When is a millionaires’ tax increase not really an increase? When Governor Andrew Cuomo says so.
Well, he probably won’t get away with that part of the spin — claiming that today’s deal to rejigger the state’s tax code is actually a cut for the wealthiest New Yorkers, because their new rate (8.82 percent) is less than what they’re paying until December 31 (8.97 percent), when the temporary “high income surcharge” expires … after which the rich would have gotten an even bigger tax cut (6.85 percent), if state politicians hadn’t acted. Got that?
But otherwise Cuomo wins big again. Through November he watched as the state’s revenues and year-end financial-industry bonuses slumped, leaving him with an immediate $315 million shortfall and a $3.5 billion hole in the next fiscal year. He knew that a second budget of deep cuts would be highly painful, especially for New York’s poorest. And he hated the banner hanging at the Occupy Albany encampment across the street: WELCOME TO ALBANY, HOME OF GOVERNOR ONE PERCENT.
So Cuomo began stealthily working the phones, laying the groundwork for a tax code overhaul with business leaders, progressives, Shelly Silver, and Dean Skelos. The rollout was a signature Cuomo production: Last week a leak to The Wall Street Journal floating the idea and a coy radio interview with the Post’s Fred Dicker, then a Monday-morning Times story containing approving quotes from gatekeepers on the left and right — Dan Cantor of the Working Families Party and Kathy Wylde of the Partnership for New York City — all while holding back the specifics of the plan until the very last minute.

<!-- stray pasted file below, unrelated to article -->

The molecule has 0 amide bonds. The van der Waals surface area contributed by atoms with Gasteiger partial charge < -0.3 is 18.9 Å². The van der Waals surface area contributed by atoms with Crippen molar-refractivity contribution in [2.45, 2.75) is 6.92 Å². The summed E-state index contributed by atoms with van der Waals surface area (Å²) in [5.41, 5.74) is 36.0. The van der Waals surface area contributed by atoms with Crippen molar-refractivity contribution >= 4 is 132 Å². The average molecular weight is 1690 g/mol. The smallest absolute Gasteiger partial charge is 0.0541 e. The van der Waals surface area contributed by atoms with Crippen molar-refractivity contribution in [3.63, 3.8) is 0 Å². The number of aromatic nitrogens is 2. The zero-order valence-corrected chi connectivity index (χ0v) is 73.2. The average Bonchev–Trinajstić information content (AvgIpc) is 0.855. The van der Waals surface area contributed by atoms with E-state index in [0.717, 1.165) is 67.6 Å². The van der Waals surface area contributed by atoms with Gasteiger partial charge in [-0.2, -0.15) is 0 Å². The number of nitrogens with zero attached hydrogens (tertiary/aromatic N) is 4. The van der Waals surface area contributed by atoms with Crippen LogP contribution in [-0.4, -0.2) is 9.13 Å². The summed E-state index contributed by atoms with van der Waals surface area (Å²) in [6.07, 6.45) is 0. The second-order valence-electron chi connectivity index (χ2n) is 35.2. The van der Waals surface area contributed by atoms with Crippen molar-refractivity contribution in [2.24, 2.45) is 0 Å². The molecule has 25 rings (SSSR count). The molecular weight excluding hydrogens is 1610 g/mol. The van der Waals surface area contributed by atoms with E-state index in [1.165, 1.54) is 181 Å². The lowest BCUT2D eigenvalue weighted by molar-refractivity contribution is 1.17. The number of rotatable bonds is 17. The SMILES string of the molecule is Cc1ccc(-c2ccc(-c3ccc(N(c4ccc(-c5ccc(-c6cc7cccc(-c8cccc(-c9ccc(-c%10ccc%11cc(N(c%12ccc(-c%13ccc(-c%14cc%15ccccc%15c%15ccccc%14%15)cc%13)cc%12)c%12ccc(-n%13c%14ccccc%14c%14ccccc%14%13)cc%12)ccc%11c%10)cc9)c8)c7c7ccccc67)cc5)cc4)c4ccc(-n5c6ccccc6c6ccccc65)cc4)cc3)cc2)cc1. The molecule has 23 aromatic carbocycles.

Fiscal conservatives can complain that the governor has broken his “no new taxes” campaign pledge, and that the state still spends too much money, and they’ve got a point. Yet realists on both sides pronounced themselves satisfied with today’s plan. “The business community can count — we know he’s got a real money problem,” one of its leaders says. “And his first-year budget earned him credibility, so we can live with this.” “This moves in the right direction,” a progressive leader says. “It’s better than more austerity.”
Huge challenges remain — the MTA’s budget is now even more vulnerable, pitched battles over reducing the state’s pension costs are looming, and the projected revenue gain from the new tax brackets isn’t even half of what the expiring millionaires’ tax brought in. So perhaps Cuomo should save his triumphant pronouncements about how much better Albany functions than Washington.
Today’s deal, though, makes it plausible that he could extend his magic act. “The man has no real core,” one powerful New York politico says. “But maybe that’s what it takes to do this job well.”